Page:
Highly recommended as a possibly unique resource on a little-known aspect of naval warfare in World War II.

Peter

14 comments:

TheOtherSean said...

Neat post. The CVE's are fascinating. I remember reading that the CVE's were sometimes referred to as Combustible Vulnerable Expendable, but they really came through for the Allies both in terms of logistics and in battle. The operation that caught U-505 was run from the escort carrier USS Guadalcanal, and the ferocity of their (nearly futile) attacks on the IJN Center Force during the Battle of Leyte Gulf convinced the Japanese commander to retreat.

Ron said...

My father served on one during the Battle of Leyte Gulf. If I remember correctly, they had to outrun Japanese battleships because they were sailing with the wind and could not launch their planes. He remembered it as being "close."

Anonymous said...

Anyone else hear themes from Richard Rodgers' "Victory at Sea" suite playing in the back of their heads?

Ed_Mc

Brad_in_IL said...

Don't forget the flattops of Lake Michigan. Many a carrier pilot learned take off and landing from greater Chicago's Glenview Naval Air Station.

Sherm said...

Just so you don't miss it:

https://www.amazon.com/Last-Stand-Tin-Sailors-Extraordinary/dp/0553381482

The Battle of Leyte Gulf.

RHT447 said...

You can get a pretty good look at two of them in the final shoot out in the movie 'Magnum Force'. They were tied up at the west end of the Richmond Bridge over San Francisco Bay.

JohninMd.(HELP?!??) said...

Adm. Daniel V. Gallery commanded one in the Atlantic, on anti-U-boat operations. They captured the U-505, the only U-boat taken on the high seas, the last time an American warship heard the command, "AWAY, ALL BOARDING PARTYS!" As an aside, he was a pretty good fiction writer, as well!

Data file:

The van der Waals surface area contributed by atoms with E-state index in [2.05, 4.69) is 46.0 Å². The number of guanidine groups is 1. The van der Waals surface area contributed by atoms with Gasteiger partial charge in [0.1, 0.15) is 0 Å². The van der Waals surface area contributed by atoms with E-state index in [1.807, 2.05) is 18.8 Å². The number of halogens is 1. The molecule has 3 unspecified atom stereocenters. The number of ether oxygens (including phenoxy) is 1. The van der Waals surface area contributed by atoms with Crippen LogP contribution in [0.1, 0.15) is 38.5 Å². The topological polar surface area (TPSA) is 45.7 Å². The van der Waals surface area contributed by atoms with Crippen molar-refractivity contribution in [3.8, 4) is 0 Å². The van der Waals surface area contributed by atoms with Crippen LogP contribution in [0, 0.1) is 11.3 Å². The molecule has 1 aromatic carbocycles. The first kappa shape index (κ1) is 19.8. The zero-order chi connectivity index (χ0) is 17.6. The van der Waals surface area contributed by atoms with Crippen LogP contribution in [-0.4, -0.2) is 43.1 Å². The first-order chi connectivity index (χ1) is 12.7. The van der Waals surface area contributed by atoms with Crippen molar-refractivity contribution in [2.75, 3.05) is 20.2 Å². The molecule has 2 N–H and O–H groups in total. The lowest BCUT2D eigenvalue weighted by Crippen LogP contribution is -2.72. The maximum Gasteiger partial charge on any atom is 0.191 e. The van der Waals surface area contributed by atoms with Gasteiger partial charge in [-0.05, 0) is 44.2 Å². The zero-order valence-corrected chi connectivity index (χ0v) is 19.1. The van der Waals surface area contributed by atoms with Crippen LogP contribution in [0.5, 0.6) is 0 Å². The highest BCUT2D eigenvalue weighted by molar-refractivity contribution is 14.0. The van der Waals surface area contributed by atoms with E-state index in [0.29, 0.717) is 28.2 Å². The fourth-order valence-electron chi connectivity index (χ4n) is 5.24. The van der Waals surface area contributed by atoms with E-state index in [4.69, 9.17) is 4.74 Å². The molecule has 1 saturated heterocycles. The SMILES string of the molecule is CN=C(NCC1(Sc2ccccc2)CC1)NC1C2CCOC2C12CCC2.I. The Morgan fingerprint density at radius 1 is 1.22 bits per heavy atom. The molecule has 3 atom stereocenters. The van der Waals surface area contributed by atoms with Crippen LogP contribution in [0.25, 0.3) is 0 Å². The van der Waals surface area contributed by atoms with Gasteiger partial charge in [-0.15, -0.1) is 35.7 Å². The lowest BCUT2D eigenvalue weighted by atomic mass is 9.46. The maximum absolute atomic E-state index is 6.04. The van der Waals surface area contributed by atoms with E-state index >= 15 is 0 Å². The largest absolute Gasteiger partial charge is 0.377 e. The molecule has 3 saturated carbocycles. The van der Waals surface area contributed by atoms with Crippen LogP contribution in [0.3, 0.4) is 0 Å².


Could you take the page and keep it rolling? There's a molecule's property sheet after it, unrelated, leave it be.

Anonymous said...

Naval Institute Press published two volumes on CVEs by William Y'Blood in the 1980s. And can't forget the Morison multivolume history of USN in WWII.

Quartermaster said...

The Wright was modified into a command ship after the war. She was still tied up at the Inactive ships facility in NorVA in the early 70s. My father in law had been assigned to her during her active days as a command ship. The flight deck was used as an antenna deck. She also has a presidential suite as well.

Ben Yalow said...

The interesting thing about the Lake Michigan training carriers were that they were paddle wheel coal fired steamers. IX-64 (Wolverine) and IX-81 (Sable) were both originally Great Lakes passenger ships that the government bought, but down to below the passenger decks, and has flight decks built on. They could just steam fast enough to get sufficient Wind Over Deck to practice takeoffs/landings (although, since they didn't have hangar decks, the flight decks were very low to the water).

Will said...

I was a little surprised to find that they were single screw vessels.

That, and the Roma was built on a carrier that had been declared to be too slow for fleet use.

Will said...

Ron:

there was a near ten knot speed deficit between the Japanese forces and those baby carriers. They sank the closest one, and were overhauling the rest, when they turned and left.
One of the carriers mauled one of the attacking cruisers with the stern 5" cannon they had.

Those DD and DE's should have acquired a lot more medals than they did. An astounding performance in repelling the attack. Reads like a naval fiction novel. You know, as they did going in, that the end was pre-ordained, but what they accomplished was stunning.

Brad_in_IL said...

Forgot about the low deck. Certainly that contributed to the number of carrier planes at the lake bottom.

Mark Lowes said...

My father in law was in the Canadian navy,on the flight deck of the nabob when it was torpedoed.He finished ww2 in a destroyer.